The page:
From Wikipedia, the free encyclopedia

Baixing (Chinese: ; pinyin: bǎixìng; lit. 'hundred surnames') or lao baixing (Chinese: 老百姓; lit. 'old hundred surnames') is a traditional Chinese term, meaning "the people" or "commoners."[1][2] The word "lao" (Chinese: ; lit. 'old') is often added as a prefix before "baixing".[3]

A confederation of tribes living along the Yellow River were the ancestors of what later became the Han ethnic group in China.[4][5] Several large tribes, including the Huangdi tribes (Chinese: 黄帝族), Yandi tribes (Chinese: 炎帝族), and the Yi tribes, formed an alliance that consisted of roughly 100 tribes. This alliance is the origin of the baixing () or the "hundred surnames."

Around 2,000 Han Chinese surnames are currently in use, but 19 of these surnames are used by about half of the Han Chinese people. About 87% of the population shares 100 surnames.[6][7]

Chinese family names[edit]

Chinese family names are patrilineal, meaning derived from father to children.[8][9] After marriage, Chinese women typically retain their maiden name.[10] Two distinct types of Chinese surnames existed in ancient China: Namely xing (Chinese: ; pinyin: xìng) or ancestral clan names, and shi (Chinese: ; pinyin: shì) or branch lineage names. Later, the two terms began to be used interchangeably, and now xing refers to the surname, whereas shi may be used to refer to the clan name or maiden name. Historically, only Chinese men possessed xìng (Chinese: ; lit. 'family name'), while Chinese women had shì (Chinese: ; lit. 'clan') and took on their husband's xìng after marriage.[10]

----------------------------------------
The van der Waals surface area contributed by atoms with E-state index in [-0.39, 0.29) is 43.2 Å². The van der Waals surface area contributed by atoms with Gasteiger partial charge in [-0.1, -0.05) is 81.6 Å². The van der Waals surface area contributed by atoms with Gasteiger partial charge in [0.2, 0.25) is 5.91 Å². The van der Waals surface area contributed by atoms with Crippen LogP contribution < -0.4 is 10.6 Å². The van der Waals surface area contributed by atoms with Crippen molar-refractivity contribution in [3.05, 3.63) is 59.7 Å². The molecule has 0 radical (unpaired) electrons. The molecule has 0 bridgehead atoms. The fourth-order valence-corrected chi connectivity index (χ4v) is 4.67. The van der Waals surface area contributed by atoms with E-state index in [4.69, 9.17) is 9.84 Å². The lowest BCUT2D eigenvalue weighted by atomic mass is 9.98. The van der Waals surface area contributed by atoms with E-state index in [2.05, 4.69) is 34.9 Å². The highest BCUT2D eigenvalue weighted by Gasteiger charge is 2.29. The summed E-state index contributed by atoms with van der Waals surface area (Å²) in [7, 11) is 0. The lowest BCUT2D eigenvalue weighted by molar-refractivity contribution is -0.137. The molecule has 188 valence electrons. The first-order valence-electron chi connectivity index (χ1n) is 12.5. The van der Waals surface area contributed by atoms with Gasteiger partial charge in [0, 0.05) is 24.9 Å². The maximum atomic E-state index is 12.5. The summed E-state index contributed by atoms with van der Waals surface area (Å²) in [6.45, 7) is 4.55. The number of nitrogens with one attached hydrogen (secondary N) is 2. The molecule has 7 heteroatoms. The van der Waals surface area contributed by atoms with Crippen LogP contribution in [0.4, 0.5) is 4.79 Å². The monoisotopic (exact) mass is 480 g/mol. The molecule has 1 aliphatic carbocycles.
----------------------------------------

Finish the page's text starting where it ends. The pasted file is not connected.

Literary compilation[edit]

Hundred Family Surnames (Chinese: 百家姓), commonly known as Bai Jia Xing,[11] is a classic Chinese text that lists Chinese surnames.[12] The book was composed in the early Song dynasty.[13] The text originally contained 411 surnames and was expanded to 504 over time.[13]

In the dynasties following the Song, the Three Character Classic, the Hundred Family Surnames, and Thousand Character Classic came to be known collectively as San Bai Qian (Three, Hundred, Thousand), from the first word in their titles. San Bai Qian was the universal introductory literary text for students, almost exclusively males from elite backgrounds.[14][15]

Use of surnames to study Chinese ethnicity[edit]

Chinese surnames have been proposed to be used as an alternative method of identifying an individual ethnicity. Secondary data sources used by health research may not include information on race or ethnicity, and surnames are often used as a proxy when researching health care in ethnic populations.[16] A study published by BioMed Central (BMC), an open-access publisher of reliable peer-reviewed journals,[17] asserts that surname lists help to identify cohorts of ethnic minority patients, and it attempted to validate the lists to identify people of South Asian and Chinese origin.[16] The study in Ontario, Canada, reviewed lists of South Asian and Chinese surnames and compared these to the Registered Persons Directory to assign specific ethnicities. The findings were validated against self-identified ethnicity through responses to the Canadian Community Health Survey.[16] The conclusion was that surname lists can identify cohorts with South Asian and Chinese origins with a high degree of accuracy.

A similar study in the Canadian Journal of Public Health on the validity of using surname to define Chinese ethnicity found that using surnames in existing health records and surname lists are reasonably sensitive and comparable.[18]